The Trussville Tribune All your news, now for Trussville, Clay and Pinson Sun, 11 Dec 2016 04:03:04 +0000 en-US hourly 1 Jefferson County man dies in I-459 crash Sun, 11 Dec 2016 03:43:57 +0000 more »]]> From The Trussville Tribune staff reports

JEFFERSON COUNTY –A single-vehicle crash at 4 a.m. Saturday, has claimed the life of a Trafford man.

Gregory A. Burnham, 35, was killed when the 2016 Toyota 4Runner he was driving  left the roadway, striking a guardrail then a light pole. Burnham was pronounced dead at the scene.

The crash occurred on Interstate 459, two miles north of Hoover.

Nothing further is available as Alabama State Troopers continue to investigate.

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Pedestrian struck, killed Saturday morning Sun, 11 Dec 2016 02:42:27 +0000 more »]]> From The Trussville Tribune Staff Reports

GADSDEN – A pedestrian was struck and killed Saturday in Etowah County.

The crash occurred at 11:32 a.m. three miles north of Gadsden.

Edward Harold Cash, 81 of Gadsden, was struck and killed by a 2011 GMC SUV. He was pronounced dead on the scene.

The driver of the SUV was not injured.

Alabama State Troopers are continuing to investigate.

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Alabama politics flying under the radar with presidential election Sat, 10 Dec 2016 17:00:35 +0000 more »]]> By Steve Flowers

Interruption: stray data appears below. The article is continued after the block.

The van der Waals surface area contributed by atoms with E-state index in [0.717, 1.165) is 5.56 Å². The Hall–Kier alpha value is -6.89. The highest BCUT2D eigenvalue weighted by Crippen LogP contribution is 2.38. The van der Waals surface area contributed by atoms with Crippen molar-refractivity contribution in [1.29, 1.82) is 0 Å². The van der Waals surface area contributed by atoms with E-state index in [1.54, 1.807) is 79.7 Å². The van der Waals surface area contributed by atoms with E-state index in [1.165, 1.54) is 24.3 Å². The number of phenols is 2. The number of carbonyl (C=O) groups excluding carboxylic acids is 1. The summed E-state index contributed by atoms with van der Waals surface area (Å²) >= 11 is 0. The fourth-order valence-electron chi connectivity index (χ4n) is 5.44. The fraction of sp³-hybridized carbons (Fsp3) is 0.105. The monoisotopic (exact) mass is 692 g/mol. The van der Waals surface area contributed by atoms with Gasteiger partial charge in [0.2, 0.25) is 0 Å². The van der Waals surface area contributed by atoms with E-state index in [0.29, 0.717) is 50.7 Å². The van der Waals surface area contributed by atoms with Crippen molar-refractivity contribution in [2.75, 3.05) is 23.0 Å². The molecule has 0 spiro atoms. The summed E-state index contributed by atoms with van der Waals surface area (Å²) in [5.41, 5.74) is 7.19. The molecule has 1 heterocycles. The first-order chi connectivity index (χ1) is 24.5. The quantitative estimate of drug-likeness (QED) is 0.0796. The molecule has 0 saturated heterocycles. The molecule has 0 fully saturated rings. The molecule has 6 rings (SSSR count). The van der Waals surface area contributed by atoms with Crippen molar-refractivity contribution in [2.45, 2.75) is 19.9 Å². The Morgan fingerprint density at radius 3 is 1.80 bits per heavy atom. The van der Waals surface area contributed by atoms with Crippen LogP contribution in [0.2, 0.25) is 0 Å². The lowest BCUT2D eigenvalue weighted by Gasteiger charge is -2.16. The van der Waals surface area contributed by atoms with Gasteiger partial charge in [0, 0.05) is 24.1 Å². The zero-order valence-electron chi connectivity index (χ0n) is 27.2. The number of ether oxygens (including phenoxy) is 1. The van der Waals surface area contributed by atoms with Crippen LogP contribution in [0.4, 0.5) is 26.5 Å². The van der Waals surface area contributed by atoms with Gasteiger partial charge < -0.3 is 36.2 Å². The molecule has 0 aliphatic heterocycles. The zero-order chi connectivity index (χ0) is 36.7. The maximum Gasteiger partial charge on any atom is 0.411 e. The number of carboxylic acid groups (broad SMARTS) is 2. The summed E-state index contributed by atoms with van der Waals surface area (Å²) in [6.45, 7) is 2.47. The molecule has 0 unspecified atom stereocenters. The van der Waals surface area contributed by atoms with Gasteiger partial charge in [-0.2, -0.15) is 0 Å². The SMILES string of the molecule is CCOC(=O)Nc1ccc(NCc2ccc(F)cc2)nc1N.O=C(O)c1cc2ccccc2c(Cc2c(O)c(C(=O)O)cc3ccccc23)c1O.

While the presidential race played out this year, several things happened in Alabama politics that went under the radar.

First, a federal appeals court upheld the legislature’s banning PAC to PAC transfers. The new Republican legislative majority that marched into the Statehouse in 2011 set out to destroy and bury the last bastion of Democratic power in the state – the once omnipotent Alabama Education Association. They succeeded.

One of the legs they sawed off was the PAC to PAC money laundering scheme that AEA so adroitly used to funnel and hide their campaign contributions. The primary beneficiary of the AEA transfer was to Joe Reed’s Alabama Democratic Conference. The three judge panel’s ruling does not limit the amount of money that the ADC can raise, it just disallows the AEA from transferring money to their sister organization.

The AEA/ADC coalition was not the only group using this PAC to PAC shell game of hiding campaign contributions. The practice was pervasive. However, the ADC was the one that sued to say that the PAC to PAC prohibition was unconstitutional because it banned free speech and due process.

Attorney General Luther Strange praised the ruling saying “the PAC to PAC transfer ban has been instrumental in limiting campaign corruption while adding greater transparency to the election process.” This federal court ruling has hammered an additional final nail in the coffin of the once vaunted AEA.

Steve Flowers is Alabama’s leading political columnist. His weekly column appears in over 60 Alabama newspapers. He served 16 years in the state legislature. Steve may be reached at

Steve Flowers is Alabama’s leading political columnist. His weekly column appears in over 60 Alabama newspapers. He served 16 years in the state legislature. Steve may be reached at